New Conservation Agreement for Boreal Caribou in Northeastern Alberta

"The caribou are an integral part of our Indigenous culture and Treaty Rights, and of significance in our Dene history and traditions," said Allan Adam, Athabasca Chipewyan First Nation chief

 

On March 3, the Athabasca Chipewyan First Nation, Mikisew Cree First Nation and the Government of Canada signed a conservation agreement to work together to advance the recovery and protection of boreal caribou in Northeastern Alberta.

Boreal Caribou are an iconic species in Canada. Importantly, they also play a significant role in the practice of the Indigenous rights, culture and ways of live of the Athabasca Chipewyan and Mikisew Cree First Nations.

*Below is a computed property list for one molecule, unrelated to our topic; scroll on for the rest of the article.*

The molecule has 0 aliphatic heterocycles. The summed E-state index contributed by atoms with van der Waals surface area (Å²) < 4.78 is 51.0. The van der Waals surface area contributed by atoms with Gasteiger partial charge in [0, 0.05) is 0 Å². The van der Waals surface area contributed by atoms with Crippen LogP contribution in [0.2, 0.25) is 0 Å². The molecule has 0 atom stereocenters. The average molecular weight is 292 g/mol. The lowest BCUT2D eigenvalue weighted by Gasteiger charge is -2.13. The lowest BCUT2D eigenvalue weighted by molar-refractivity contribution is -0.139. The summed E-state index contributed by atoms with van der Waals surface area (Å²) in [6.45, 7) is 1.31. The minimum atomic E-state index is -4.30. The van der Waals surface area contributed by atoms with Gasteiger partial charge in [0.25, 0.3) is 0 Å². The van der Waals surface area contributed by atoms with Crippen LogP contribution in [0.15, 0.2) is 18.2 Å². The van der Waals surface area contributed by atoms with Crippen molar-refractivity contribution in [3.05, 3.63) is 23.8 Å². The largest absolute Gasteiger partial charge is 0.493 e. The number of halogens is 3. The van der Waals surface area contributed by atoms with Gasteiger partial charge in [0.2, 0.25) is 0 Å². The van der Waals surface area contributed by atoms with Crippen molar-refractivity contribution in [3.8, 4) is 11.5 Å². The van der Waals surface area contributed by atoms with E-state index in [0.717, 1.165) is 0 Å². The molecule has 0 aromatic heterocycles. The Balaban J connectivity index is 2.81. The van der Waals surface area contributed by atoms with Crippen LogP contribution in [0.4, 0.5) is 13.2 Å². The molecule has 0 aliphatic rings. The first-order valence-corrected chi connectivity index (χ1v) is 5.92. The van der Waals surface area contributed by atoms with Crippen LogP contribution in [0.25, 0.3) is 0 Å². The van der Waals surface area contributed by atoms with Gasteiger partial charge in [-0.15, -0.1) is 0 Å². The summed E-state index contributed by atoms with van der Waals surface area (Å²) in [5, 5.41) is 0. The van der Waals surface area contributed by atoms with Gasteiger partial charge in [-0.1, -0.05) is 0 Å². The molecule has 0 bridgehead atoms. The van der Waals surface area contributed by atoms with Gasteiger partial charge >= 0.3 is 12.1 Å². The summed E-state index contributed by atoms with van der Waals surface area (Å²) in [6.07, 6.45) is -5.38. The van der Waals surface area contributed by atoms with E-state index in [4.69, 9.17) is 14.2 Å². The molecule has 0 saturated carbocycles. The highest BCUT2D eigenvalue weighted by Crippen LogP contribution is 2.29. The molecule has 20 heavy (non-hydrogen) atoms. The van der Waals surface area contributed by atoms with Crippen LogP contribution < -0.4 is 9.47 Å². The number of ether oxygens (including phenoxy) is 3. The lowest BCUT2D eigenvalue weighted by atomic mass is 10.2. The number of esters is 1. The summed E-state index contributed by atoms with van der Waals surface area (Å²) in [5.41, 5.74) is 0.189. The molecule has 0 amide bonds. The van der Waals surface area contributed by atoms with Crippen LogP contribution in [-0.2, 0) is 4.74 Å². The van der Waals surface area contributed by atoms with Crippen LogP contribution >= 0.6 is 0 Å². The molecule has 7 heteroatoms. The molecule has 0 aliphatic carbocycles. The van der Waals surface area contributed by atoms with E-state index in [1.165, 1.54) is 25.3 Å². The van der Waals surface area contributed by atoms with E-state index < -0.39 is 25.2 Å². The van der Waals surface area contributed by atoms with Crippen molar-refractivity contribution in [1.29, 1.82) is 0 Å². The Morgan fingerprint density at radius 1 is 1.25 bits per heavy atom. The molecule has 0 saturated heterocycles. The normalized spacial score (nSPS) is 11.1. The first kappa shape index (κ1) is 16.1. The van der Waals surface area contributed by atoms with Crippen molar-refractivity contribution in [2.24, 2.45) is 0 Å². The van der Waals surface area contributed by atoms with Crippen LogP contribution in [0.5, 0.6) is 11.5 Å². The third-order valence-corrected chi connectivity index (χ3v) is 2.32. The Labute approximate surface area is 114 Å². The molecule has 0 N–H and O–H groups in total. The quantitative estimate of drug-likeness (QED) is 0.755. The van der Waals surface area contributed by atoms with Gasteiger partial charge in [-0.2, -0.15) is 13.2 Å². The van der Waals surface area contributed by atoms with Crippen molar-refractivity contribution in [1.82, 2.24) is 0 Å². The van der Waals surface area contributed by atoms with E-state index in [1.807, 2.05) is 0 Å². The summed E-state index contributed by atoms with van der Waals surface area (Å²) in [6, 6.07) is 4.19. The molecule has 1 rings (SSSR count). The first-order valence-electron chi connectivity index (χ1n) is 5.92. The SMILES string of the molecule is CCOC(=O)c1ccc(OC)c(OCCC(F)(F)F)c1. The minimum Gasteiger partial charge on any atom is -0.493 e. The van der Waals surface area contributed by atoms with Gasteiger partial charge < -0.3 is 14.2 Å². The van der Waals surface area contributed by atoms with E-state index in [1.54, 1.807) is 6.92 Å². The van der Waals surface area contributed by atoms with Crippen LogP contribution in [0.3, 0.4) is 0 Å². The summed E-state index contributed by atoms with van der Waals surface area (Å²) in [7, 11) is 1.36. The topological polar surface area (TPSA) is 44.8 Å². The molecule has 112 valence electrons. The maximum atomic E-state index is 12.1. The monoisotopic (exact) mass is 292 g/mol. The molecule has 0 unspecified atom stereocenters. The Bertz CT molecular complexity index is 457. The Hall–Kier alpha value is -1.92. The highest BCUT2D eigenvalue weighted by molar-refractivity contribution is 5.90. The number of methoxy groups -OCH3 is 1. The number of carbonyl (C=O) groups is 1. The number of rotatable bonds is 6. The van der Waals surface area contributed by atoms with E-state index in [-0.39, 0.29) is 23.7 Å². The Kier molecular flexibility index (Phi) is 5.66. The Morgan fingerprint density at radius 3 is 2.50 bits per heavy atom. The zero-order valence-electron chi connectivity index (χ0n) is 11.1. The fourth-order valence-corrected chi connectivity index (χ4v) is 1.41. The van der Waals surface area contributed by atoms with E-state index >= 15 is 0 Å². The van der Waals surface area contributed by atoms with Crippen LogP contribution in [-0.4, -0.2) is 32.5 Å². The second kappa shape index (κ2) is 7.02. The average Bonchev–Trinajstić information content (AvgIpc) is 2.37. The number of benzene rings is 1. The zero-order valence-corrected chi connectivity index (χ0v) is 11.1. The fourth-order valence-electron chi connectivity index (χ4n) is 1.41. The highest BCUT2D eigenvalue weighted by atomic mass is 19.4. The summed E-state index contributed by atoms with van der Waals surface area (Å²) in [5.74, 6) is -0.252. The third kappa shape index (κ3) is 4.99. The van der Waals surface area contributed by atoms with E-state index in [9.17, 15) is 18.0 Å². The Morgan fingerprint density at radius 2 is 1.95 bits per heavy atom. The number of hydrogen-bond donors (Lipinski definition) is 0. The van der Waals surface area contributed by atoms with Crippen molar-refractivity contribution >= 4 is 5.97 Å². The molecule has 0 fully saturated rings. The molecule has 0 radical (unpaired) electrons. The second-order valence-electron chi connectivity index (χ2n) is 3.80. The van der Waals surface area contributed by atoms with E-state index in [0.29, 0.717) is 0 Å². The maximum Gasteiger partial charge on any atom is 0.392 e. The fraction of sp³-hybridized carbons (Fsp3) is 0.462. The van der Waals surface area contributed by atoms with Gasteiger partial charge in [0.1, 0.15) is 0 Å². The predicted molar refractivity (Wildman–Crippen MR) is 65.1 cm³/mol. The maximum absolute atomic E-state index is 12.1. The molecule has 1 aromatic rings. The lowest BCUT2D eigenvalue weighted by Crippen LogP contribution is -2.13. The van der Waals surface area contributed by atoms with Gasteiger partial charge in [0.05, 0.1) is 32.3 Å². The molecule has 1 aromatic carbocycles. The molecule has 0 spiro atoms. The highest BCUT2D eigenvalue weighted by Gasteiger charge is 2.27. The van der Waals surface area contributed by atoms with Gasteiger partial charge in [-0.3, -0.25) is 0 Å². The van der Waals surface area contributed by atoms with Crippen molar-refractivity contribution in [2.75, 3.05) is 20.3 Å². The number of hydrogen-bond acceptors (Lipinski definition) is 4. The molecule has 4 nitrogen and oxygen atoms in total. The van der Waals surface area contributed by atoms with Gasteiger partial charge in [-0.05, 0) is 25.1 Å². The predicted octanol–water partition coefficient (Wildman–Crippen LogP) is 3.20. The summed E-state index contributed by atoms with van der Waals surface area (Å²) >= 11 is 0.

According to Environment Climate Change Canada, boreal caribou have been considered a threatened species since 2003 due to increased predation linked to human-caused habitat disturbances and natural disasters.

The agreement includes federal support and mechanisms for developing an Indigenous stewardship plan for the caribou living in the Red Earth Range, West Side Athabasca River Range, Richardson Range, and East Side Athabasca River Range.

In addition, the agreement will include adaptive management, principles of transparency and capacity-building to ensure collaboration between federal and Indigenous partners.

"Protecting caribou and honouring our Treaty Rights go hand in hand," said Peter Powder, Mikisew Cree First Nation chief.

 

 

 

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